Even if it feels like things are getting worse all the time, with Hollywood delivering an unholy crop of expensive flops amidst murmurs of cinema’s death in 2016, that may not be the case. At the very least, the American film industry isn’t in danger of collapsing any time soon — quite the opposite, in fact. If we’re to take the total sum of money generated by ticket sales in a given year as a barometer of the industry’s overall health, Tinseltown’s still as strong as an ox, Ben-hur remake or no.

Yesterday, The Hollywood Reporter made note of a significant showbiz milestone for 2016, or at least a projection thereof: In the next few days, the total box-office gross for the year is expected to hit $11.3 billion and eclipse 2015, setting a new record for biggest chunk of change in a calendar year. As of Monday, the number stood at $11.05 billion, but strong sales showings from SingLa La Land, and a little picture called Rogue One are expected to push 2016’s receipts over 2015’s $11.14 billion. For a bit of context, it’s worth noting that the yearly box-office total has not steadily climbed every year, as if it reflected some kind of audience inflation. From 2013 to 2014, for instance, cashflow dropped 5.2% from $10.9 to $10.3 billion.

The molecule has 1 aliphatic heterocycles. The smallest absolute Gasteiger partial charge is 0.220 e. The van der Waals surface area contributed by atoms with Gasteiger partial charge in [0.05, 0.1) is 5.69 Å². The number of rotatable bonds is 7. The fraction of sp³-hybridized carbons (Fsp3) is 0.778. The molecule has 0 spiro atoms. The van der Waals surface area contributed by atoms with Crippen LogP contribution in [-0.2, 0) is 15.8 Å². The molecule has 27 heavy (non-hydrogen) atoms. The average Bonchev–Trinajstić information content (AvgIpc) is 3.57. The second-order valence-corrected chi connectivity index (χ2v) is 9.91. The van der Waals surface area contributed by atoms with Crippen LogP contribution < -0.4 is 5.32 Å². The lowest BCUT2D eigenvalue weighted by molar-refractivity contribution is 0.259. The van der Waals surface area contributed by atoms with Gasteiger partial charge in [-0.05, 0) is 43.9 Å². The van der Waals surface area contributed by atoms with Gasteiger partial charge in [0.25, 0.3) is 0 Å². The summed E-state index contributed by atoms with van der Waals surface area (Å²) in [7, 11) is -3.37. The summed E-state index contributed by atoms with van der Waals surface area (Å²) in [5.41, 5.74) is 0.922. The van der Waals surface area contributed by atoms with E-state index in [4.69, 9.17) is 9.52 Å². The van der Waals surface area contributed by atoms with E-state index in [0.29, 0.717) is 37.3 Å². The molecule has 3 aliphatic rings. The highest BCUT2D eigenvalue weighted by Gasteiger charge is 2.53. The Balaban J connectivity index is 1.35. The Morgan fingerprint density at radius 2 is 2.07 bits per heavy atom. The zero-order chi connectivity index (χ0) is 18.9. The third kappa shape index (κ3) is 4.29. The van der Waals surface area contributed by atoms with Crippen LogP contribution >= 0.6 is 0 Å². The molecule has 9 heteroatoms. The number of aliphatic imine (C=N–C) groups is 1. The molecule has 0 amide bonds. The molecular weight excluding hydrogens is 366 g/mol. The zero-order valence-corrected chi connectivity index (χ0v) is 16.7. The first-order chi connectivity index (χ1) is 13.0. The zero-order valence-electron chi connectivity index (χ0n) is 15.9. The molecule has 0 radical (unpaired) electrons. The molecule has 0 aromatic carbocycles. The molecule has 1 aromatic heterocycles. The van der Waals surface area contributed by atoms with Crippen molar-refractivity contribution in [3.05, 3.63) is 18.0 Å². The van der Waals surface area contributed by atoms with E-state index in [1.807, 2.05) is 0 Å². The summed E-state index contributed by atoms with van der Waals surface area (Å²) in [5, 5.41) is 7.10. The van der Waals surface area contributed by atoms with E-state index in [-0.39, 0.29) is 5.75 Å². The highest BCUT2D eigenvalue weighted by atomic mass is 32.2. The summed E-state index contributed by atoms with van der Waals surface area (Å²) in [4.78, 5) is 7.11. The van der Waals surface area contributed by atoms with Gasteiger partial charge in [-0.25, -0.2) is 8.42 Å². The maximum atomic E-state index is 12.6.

It’s by no means a sure thing that this number should grow every year, but the likes of Finding Dory and Captain America: Civil War ensured that studio heads could breathe a little easier on New Year’s Eve. 11,300,000,000 is a number worth popping champagne over.

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